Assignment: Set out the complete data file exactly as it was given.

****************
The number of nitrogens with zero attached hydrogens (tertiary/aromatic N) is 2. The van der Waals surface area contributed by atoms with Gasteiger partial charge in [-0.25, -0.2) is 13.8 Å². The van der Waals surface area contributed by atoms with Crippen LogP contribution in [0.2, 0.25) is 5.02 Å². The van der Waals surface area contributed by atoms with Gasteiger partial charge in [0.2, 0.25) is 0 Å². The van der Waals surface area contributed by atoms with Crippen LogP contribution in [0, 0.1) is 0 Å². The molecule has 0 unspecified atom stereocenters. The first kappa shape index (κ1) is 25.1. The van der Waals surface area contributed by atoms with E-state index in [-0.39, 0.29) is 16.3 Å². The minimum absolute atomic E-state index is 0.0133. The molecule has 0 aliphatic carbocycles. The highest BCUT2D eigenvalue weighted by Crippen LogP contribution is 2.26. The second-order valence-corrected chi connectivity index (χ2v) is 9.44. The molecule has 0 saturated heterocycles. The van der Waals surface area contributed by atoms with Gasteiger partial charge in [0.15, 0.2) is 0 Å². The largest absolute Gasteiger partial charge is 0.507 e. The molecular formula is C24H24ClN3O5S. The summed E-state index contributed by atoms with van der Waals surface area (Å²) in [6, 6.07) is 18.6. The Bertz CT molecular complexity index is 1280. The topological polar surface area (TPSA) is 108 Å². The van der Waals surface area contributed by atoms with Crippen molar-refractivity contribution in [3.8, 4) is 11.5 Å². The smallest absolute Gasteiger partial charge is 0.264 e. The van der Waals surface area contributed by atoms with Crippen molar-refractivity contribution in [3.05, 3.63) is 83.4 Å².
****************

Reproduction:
The number of nitrogens with zero attached hydrogens (tertiary/aromatic N) is 2. The van der Waals surface area contributed by atoms with Gasteiger partial charge in [-0.25, -0.2) is 13.8 Å². The van der Waals surface area contributed by atoms with Crippen LogP contribution in [0.2, 0.25) is 5.02 Å². The van der Waals surface area contributed by atoms with Gasteiger partial charge in [0.2, 0.25) is 0 Å². The van der Waals surface area contributed by atoms with Crippen LogP contribution in [0, 0.1) is 0 Å². The molecule has 0 unspecified atom stereocenters. The first kappa shape index (κ1) is 25.1. The van der Waals surface area contributed by atoms with E-state index in [-0.39, 0.29) is 16.3 Å². The minimum absolute atomic E-state index is 0.0133. The molecule has 0 aliphatic carbocycles. The highest BCUT2D eigenvalue weighted by Crippen LogP contribution is 2.26. The second-order valence-corrected chi connectivity index (χ2v) is 9.44. The molecule has 0 saturated heterocycles. The van der Waals surface area contributed by atoms with Gasteiger partial charge in [0.15, 0.2) is 0 Å². The largest absolute Gasteiger partial charge is 0.507 e. The molecular formula is C24H24ClN3O5S. The summed E-state index contributed by atoms with van der Waals surface area (Å²) in [6, 6.07) is 18.6. The Bertz CT molecular complexity index is 1280. The topological polar surface area (TPSA) is 108 Å². The van der Waals surface area contributed by atoms with Crippen molar-refractivity contribution in [3.8, 4) is 11.5 Å². The smallest absolute Gasteiger partial charge is 0.264 e. The van der Waals surface area contributed by atoms with Crippen molar-refractivity contribution in [3.05, 3.63) is 83.4 Å².